Shipping Containers

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Virtualization covers a range of related topics, all having to do with emulation of servers or other computer systems. It runs the gamut from fully virtualized hardware, such as KVM or VirtualBox, to lightweight containers like Docker. Somewhere in between those two is operating system-level virtualization. Currently, the most exciting OS-level virtualization for Linux is LXC, or Linux Containers.

Linux Containers (LXC) aim to create a virtualized container that offers an environment as close as possible to a fully virtualized machine. However, because it's a container, an LXC instance doesn't have the overhead of a separate kernel and full hardware emulation. This means that LXC instances can be deployed and managed quickly and efficiently.

LXD: the LXC Hypervisor

While LXC is great at what it does, its low-level command-line interface is not very user friendly. It requires a lot of specialized knowledge and complex configuration on top of that to use it effectively. Enter LXD. LXD is the newer, better way to interface with LXC. LXD provides a system-wide daemon, a new LXC command-line client, and an OpenStack Nova plugin. The daemon exports a REST API, which makes the entire LXD experience very powerful and extremely simple to use.

Since it uses LXC as its underlying layer, LXD is able to provide robust security with underprivileged containers and resource restrictions. Its new command-line client is simple to use and intuitive. From multiple containers on a laptop to thousands on a production server, LXD is highly scalable.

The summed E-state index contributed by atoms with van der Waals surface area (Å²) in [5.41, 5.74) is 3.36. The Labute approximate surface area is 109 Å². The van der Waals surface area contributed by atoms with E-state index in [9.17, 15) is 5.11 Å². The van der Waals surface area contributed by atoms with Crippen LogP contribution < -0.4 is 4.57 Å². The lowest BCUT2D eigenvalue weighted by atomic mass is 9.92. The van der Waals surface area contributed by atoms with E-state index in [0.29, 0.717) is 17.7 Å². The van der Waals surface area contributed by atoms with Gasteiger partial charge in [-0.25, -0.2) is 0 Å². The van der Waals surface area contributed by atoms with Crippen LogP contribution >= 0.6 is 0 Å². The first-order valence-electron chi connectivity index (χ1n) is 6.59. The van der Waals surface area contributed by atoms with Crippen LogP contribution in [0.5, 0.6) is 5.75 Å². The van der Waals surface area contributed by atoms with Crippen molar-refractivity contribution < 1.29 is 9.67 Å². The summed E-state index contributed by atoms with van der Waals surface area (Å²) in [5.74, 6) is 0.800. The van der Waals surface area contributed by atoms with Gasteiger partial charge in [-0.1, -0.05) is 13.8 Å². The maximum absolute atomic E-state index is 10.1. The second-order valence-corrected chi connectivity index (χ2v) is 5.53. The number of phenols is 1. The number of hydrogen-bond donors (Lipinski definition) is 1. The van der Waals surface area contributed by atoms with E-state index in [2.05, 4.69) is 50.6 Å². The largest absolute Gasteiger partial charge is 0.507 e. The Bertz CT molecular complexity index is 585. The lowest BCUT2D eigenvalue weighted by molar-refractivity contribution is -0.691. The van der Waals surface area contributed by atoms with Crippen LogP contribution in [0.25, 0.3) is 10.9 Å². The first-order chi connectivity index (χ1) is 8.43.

In this tutorial, we will deploy a CenturyLink Cloud Hyperscale Server and install LXD on it. We will then cover a few common LXD tasks and show you how to provision, deploy, and configure containers remotely.

Tools Used

CenturyLink Cloud Compute servers are high-performance cloud servers. These enterprise-grade virtual machines are easy to deploy and manage from the CenturyLink Cloud Console and via our powerful API. In this tutorial, we will use Hyperscale Servers. These servers are designed for high-performance workloads, with top-tier CPU, RAM, and 100% flash storage.

Before We Start

If you don’t have a CenturyLink Cloud account yet, head over to our website and sign up for a free trial. You’ll need it to access CenturyLink Cloud Compute Hyperscale Servers.

Provisioning a Hyperscale Virtual Server

Before we get started with LXD, we need to provision and configure a new Hyperscale Server. Follow the instructions below:

  1. Log-in to the CenturyLink Cloud Control Portal.
  2. From the Navigation Menu, click Infrastructure > Servers. Navigation Menu